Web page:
by Walter Mosley
Socrates Fortlow, released from prison after 27 years for murder, tries to live with honor in Watts, without giving in to his murderous rage. This is a collection of stories that originally appeared elsewhere, but interwoven with new material. The immensely strong, guilt-ridden Socrates helps rid the neighborhood of a killer, takes in a young boy, convinces a man to stay with his wife, and insists on his rights when dealing with authority like the grocery store where he applies for a job.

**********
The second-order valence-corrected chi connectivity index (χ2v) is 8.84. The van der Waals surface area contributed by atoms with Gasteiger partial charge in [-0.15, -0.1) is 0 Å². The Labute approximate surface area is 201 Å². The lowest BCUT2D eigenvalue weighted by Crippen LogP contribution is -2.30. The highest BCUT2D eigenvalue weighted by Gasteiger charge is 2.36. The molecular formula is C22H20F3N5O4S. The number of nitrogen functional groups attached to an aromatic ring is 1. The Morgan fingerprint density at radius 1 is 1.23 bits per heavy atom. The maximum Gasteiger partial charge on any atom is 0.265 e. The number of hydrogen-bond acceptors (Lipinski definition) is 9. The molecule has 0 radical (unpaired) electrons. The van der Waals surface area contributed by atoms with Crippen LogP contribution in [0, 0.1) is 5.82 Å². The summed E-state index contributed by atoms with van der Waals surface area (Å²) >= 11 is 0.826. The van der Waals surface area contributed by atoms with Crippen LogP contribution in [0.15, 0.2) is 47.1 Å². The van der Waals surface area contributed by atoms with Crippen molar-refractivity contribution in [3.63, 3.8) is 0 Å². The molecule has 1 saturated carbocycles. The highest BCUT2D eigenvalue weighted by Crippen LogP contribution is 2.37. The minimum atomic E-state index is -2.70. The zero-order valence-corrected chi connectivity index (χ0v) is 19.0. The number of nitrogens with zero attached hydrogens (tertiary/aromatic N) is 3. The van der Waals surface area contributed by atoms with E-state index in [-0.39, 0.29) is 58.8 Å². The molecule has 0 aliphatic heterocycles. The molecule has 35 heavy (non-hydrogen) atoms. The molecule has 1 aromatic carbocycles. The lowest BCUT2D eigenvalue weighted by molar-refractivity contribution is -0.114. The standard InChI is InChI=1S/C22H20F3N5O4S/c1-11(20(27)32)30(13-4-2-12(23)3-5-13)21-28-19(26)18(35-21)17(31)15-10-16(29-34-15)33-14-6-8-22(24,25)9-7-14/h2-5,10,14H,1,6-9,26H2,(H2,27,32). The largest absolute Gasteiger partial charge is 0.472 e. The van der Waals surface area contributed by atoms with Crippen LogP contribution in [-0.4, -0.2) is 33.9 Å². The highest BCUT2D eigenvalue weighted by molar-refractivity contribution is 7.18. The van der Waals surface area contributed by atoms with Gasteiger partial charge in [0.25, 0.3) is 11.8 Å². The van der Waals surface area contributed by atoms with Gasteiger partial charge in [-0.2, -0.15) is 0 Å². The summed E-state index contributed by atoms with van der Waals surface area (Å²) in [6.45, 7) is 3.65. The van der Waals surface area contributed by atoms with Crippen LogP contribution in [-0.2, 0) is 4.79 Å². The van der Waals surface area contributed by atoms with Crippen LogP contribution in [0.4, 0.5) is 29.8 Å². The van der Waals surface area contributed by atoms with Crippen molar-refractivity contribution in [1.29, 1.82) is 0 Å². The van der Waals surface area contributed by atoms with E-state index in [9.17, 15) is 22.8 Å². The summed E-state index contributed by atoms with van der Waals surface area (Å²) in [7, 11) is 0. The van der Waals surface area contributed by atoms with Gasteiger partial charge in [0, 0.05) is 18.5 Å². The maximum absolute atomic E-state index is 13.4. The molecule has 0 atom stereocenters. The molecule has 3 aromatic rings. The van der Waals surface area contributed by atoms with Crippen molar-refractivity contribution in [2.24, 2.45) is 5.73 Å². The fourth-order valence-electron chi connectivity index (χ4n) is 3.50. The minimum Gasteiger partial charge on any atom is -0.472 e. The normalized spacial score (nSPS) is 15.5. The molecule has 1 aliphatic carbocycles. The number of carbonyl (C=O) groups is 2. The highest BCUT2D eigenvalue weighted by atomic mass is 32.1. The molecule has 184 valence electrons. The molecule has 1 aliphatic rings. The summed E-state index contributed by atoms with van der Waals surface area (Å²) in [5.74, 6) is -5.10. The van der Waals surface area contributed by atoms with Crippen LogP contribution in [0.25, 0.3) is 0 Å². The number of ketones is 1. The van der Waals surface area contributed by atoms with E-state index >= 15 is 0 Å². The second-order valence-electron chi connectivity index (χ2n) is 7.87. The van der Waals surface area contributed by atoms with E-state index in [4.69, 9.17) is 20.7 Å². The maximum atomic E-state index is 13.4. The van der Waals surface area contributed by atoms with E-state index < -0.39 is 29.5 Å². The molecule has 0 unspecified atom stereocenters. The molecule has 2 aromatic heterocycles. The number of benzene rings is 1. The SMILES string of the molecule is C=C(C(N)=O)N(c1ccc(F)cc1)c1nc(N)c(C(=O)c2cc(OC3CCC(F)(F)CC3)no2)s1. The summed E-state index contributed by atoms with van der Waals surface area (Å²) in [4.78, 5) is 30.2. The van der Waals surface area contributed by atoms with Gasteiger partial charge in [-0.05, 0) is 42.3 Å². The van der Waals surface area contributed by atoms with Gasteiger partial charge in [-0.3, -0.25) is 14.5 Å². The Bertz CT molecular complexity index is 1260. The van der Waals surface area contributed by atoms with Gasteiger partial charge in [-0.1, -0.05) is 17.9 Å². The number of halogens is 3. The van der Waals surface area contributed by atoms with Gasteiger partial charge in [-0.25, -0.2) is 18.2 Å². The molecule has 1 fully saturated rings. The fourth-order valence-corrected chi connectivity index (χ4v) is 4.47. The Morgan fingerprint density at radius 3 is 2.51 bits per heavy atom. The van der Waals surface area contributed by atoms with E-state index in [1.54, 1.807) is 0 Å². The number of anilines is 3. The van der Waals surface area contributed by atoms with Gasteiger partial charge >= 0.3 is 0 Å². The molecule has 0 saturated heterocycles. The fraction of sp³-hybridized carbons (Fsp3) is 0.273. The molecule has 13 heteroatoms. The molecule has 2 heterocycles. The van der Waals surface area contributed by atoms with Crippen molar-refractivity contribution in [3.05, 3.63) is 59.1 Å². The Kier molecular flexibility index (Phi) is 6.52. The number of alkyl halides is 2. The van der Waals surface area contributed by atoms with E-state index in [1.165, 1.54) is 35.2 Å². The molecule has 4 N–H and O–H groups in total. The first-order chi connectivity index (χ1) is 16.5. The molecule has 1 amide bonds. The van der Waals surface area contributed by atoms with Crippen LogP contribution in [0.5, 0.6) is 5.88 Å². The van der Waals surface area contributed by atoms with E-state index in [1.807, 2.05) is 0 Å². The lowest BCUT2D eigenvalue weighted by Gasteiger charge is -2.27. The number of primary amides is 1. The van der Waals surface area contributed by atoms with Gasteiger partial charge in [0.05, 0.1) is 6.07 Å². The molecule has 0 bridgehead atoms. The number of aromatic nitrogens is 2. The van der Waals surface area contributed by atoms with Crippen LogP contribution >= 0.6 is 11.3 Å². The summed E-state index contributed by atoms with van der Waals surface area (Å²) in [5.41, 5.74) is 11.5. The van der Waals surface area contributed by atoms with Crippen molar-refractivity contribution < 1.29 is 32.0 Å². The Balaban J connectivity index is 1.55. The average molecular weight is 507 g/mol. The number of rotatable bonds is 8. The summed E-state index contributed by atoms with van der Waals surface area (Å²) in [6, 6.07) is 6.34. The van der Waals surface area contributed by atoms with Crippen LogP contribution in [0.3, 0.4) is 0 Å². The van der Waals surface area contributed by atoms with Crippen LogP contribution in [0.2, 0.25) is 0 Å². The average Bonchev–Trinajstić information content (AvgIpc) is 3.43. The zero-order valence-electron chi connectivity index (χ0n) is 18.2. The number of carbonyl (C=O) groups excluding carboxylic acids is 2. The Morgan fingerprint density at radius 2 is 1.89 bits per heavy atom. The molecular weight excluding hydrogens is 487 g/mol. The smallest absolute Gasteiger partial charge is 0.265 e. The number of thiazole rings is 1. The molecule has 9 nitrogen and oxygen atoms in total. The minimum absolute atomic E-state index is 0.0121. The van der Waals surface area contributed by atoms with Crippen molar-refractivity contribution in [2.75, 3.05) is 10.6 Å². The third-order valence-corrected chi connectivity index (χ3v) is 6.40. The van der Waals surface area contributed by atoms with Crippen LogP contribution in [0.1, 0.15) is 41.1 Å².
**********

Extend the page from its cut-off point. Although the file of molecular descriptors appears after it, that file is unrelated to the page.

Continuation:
It’s an amazing book, strong and blunt yet subtle. Socrates is an all-too-human character: deeply flawed, but just trying to make his way in a world where the odds are stacked against him and to do the right thing. He’s more than just a repentant man dealing out rough justice; he represents the anger and frustration inner-city blacks face dealing with crime, drugs, gangs, and absent fathers. This is gritty and thought-provoking reading.